The international team of scientists from NUST MISIS, Imperial College London, Kanazawa University (Japan) and Lomonosov Moscow State University has developed a nanoprobe for 3D mapping of the pH (level of acidity) of a living cell with a spatial resolution of 50 nanometers. The unique tool can be used in an in-depth study and understanding of the mechanism of cancer metastasis, the course of gastric ulcer, inflammation in the human body and other biological systems. The results are presented in the international scientific journal Nature Communications.
The vital activity of body cells requires maintaining a relatively constant neutral extracellular microenvironment. It is known that extracellular acidification, a shift in the pH level to the acid side, occurs during inflammatory processes and in the development of tumors.
Moreover, an acidic intercellular fluid can promote tumor metastasis and by itself stimulate inflammatory responses. Therefore, an accurate measurement of the level of local extracellular pH is necessary for scientists to study the mechanisms of development of pathologies and find ways to resolve them.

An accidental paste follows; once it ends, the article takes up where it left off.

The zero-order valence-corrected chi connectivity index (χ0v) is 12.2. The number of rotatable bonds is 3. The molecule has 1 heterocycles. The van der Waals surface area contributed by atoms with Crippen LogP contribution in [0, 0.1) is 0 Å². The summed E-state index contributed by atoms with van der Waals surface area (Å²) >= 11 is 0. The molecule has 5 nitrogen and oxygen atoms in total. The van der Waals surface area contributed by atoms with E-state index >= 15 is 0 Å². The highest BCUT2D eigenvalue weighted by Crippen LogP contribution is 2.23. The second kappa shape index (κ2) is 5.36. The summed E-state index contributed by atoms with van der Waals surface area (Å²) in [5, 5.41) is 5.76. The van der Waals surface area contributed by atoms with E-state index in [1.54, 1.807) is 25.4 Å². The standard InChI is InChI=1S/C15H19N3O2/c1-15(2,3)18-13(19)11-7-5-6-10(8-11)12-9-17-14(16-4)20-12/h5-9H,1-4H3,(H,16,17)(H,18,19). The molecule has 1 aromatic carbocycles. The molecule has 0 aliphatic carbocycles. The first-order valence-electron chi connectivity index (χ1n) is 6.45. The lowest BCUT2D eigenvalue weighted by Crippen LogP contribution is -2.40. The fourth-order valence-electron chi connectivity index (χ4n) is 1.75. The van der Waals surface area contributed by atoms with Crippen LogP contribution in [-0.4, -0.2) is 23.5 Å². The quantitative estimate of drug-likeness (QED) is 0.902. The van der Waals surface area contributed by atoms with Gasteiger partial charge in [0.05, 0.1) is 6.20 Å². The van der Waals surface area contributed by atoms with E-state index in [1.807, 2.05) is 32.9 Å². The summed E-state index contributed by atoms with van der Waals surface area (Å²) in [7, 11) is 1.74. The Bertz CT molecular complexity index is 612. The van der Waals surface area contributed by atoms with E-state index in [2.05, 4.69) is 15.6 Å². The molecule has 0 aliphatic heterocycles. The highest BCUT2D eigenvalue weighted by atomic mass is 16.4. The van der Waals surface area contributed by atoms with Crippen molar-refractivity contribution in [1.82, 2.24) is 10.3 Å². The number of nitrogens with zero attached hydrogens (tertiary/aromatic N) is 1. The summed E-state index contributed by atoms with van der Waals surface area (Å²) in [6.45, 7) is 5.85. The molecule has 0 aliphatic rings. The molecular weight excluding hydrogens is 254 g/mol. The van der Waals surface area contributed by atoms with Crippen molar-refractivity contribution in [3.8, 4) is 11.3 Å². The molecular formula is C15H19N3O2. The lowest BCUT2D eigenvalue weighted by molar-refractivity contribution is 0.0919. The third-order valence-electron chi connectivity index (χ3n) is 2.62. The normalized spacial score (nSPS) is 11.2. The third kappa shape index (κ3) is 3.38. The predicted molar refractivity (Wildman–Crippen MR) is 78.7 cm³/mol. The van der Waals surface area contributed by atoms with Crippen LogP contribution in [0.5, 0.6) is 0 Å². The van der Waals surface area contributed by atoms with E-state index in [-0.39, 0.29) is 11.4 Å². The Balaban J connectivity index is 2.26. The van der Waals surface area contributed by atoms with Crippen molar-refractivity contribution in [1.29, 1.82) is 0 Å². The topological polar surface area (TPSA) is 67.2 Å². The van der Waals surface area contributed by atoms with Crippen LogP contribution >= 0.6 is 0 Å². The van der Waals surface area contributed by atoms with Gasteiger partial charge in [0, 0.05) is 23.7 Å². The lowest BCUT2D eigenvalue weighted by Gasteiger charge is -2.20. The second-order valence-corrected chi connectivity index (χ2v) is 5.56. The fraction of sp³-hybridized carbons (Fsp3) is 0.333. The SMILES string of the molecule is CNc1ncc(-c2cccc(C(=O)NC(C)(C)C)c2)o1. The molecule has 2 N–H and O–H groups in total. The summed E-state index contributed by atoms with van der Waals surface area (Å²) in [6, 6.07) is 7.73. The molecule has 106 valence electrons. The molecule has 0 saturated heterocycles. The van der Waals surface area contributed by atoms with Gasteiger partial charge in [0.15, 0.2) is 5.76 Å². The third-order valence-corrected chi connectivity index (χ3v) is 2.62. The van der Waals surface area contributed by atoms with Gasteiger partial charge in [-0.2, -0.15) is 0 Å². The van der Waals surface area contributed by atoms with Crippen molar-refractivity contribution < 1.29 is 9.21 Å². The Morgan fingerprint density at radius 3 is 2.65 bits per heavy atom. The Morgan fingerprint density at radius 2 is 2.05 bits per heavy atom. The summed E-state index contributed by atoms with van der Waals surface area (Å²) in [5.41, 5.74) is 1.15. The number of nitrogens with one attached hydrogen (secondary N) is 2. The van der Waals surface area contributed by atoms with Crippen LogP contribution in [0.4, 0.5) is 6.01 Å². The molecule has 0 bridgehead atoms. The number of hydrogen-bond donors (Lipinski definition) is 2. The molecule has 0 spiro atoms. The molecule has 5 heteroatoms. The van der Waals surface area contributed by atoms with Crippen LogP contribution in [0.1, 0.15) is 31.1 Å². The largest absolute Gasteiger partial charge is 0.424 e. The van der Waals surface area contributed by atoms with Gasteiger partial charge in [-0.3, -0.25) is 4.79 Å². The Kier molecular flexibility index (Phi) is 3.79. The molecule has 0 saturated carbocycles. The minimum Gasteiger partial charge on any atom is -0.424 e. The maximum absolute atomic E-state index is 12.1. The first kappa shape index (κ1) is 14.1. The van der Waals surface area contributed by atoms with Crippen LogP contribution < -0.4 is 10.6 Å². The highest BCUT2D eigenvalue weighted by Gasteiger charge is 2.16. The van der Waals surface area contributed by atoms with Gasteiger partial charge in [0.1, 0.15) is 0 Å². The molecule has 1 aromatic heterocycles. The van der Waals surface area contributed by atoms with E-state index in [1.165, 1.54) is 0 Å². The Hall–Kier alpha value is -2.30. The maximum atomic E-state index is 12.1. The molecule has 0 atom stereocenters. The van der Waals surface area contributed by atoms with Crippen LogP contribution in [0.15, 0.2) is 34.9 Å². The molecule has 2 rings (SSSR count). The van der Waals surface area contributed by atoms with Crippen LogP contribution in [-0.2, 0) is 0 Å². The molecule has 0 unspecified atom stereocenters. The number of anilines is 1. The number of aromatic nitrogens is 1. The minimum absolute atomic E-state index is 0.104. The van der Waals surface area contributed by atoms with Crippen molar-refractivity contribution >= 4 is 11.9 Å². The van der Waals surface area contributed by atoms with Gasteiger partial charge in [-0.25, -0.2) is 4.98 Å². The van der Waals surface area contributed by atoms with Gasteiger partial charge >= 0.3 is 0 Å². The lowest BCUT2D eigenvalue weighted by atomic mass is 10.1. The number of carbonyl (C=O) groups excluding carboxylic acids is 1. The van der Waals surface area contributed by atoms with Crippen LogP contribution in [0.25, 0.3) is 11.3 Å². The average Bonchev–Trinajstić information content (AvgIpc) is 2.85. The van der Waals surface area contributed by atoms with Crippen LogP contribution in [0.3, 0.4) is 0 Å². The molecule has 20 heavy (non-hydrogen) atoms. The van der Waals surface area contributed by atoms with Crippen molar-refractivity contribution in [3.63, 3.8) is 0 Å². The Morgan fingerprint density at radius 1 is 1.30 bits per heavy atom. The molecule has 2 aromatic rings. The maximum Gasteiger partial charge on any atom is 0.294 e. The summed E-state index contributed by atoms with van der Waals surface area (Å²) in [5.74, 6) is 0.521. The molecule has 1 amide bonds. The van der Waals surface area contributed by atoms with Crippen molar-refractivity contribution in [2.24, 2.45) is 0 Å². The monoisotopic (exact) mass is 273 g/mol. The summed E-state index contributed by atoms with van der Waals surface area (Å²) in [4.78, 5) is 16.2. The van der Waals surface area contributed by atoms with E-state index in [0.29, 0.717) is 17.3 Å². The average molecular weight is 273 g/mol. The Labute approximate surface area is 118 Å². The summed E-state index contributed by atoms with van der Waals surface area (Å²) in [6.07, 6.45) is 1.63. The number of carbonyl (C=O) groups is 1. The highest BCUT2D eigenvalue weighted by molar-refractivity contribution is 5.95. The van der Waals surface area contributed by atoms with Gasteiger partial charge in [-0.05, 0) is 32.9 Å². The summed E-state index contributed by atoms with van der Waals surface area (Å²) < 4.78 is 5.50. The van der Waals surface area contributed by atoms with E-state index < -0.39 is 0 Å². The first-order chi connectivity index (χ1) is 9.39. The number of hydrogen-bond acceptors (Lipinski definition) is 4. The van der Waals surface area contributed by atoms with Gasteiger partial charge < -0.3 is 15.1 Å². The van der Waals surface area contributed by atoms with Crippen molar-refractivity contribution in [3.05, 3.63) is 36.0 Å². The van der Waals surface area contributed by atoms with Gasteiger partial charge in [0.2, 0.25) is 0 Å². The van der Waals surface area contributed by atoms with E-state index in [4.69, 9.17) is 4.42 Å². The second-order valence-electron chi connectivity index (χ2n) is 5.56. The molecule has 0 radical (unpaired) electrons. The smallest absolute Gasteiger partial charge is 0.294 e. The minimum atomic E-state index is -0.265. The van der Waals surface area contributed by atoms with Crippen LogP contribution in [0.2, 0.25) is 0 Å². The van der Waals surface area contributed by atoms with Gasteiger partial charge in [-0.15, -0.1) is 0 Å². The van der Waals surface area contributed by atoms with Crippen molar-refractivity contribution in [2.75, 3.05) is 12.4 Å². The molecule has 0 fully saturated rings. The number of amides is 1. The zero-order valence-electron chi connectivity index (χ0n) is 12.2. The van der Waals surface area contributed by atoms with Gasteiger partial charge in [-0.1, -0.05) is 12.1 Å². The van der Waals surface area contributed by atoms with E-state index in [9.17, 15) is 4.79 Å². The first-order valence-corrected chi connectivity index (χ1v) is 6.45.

Scientists have developed a nanoprobe that allows monitoring the pH level of living cells with a spatial resolution of up to 50 nanometers and with a speed of up to 2 milliseconds. It does not require the prior introduction of fluorescence labels into the tissue or cell, it is non-toxic and safe for the body being examined. Moreover, it is a rather complex and delicate mechanism.
“The main functional element of the device is a nanosensor, which is obtained by cross-linking glucose oxidase and poly-1-lysine at the tip of a glass nanocapillary and, as a result, forms a pH-selective nanomembrane with a sensitivity higher than 0.01 units. This sensor is capable of rapid response (up to ~ 2 ms) and uniquely high spatial resolution (~ 50 nm). The microscopic membrane was integrated into a two-channel glass nanoprobe, combining pH measurement with remote control with feedback using a Scanning Ion Conductance Microscopy ”, - says Ph.D. Alexander Erofeev — one of the co-authors of the work, an employee of the NUST MISIS laboratory “Scanning Ion Conductance Microscopy” under the guidance of Professor Yuriy Korchev.
As a result, the researchers obtained a technology based on which simultaneous 3D topography and acidity monitoring of living cells, for example, cancer cells, gastric mucosa, heart cells, etc., can be carried out. At the output, you can get a three-dimensional image of a section of living tissue and even individual cells with indications of local values of the acidity level of the medium.
The results of scientific work can be crucial for understanding the role of pH in cellular activity and, in turn, its importance in the diagnosis and treatment of cancer, as well as the occurrence and course of many inflammatory processes.